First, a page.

Saturday, July 26, 2008

Front page of yesterday's Wall Street Journal:

Amid Turmoil, U.S. Turns Away From Decades of Deregulation
July 25, 2008; Page A1

WASHINGTON -- The housing and financial crisis convulsing the U.S. is powering a new wave of government regulation of business and the economy. Federal and state governments alike are increasingly hands-on in their effort to deal with failing businesses, plunging house prices, worthless mortgages and soaring energy prices. The steps add up to a major challenge to the movement toward deregulation that has defined American governance for much of the past quarter-century since the "Reagan Revolution" of the early 1980s. In fact, some proponents today of a bigger oversight role for government are Republican heirs to the legacy of President Reagan....


The debate over Washington's hand in the economy is at the heart of the presidential campaign. Both major-party candidates are endorsing proposals to create new, Federal Reserve-style commissions to limit greenhouse-gas emissions and decide how to spend billions of dollars on energy-efficient technology....Public opinion is shaping the response. By a 53%-to-42% margin, Americans want government to "do more to solve problems," according to a Wall Street Journal/NBC News poll released Wednesday. A dozen years earlier, respondents opposed government action by a 2-to-1 margin....


The degree of change will depend on who occupies the White House next January. Sen. Barack Obama, the presumed Democratic candidate, has talked about a sharp increase in taxes on wealthy Americans, and a windfall-profits tax on oil companies. Republican rival Sen. John McCain would cut taxes on corporations.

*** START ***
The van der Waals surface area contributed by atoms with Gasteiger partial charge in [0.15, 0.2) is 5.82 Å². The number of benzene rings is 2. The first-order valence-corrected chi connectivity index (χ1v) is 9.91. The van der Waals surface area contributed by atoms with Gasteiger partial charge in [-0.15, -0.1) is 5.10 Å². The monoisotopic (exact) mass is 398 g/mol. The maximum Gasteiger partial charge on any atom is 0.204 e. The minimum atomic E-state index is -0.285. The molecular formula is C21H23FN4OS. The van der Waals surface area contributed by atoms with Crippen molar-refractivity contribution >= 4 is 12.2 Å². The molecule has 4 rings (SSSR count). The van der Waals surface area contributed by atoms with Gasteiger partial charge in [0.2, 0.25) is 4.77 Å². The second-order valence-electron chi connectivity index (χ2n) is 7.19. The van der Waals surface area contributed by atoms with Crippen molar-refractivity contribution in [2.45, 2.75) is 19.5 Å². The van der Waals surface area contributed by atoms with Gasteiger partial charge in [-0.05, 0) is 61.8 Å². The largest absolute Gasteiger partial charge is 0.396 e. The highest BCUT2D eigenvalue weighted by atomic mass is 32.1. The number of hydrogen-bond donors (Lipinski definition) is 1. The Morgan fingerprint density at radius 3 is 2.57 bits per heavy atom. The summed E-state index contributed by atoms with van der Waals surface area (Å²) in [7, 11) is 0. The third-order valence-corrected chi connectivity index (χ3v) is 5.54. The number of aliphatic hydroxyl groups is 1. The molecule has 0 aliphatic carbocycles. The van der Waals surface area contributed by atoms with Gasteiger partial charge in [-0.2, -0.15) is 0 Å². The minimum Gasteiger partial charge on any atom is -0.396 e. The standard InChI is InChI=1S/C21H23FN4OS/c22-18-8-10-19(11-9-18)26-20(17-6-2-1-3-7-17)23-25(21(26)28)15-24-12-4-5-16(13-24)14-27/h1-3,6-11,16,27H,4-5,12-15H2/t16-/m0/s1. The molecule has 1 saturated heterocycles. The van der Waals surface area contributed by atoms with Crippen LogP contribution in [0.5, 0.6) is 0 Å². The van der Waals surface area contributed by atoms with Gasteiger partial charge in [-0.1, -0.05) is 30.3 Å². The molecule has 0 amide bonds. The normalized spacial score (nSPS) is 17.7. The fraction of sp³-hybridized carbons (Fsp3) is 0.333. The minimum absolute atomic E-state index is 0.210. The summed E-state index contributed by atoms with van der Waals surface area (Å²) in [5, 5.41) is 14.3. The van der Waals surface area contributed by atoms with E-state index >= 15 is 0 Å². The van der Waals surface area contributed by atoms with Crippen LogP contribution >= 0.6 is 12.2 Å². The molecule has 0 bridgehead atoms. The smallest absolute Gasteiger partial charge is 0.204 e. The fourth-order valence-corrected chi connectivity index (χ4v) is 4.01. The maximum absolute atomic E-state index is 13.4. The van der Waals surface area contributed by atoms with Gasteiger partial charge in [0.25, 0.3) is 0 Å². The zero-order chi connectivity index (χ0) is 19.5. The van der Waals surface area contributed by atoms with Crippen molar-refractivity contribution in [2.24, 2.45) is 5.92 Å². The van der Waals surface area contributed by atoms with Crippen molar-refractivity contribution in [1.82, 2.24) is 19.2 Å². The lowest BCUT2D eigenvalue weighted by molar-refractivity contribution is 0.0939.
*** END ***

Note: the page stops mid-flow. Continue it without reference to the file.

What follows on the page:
Still, powerful industries are facing greater pressure for regulation than they've seen in a generation because of concerns about the safety of the products. Drug makers are being pressed by congressional Republicans and Democrats alike, who want stricter oversight by the Food and Drug Administration and new regulations that would mandate tougher safety standards and import controls. In the case of the food industry, the food processors and other companies -- fearing a public backlash -- have been urging Washington to ratchet up its oversight of imported foods and ingredients, reversing the industry's usual hands-off approach....

The bigger role for government is being driven in part by fallout from the housing crisis. The beating suffered by financial institutions has required the kind of quick, large-scale financial intervention that only the Federal Reserve can provide. At the same time, the success of the Fed in recent years at whipping inflation and limiting the depth of recessions has had the side effect of enhancing the reputation of government agencies. That's prompting politicians to try to use that model to solve other problems....


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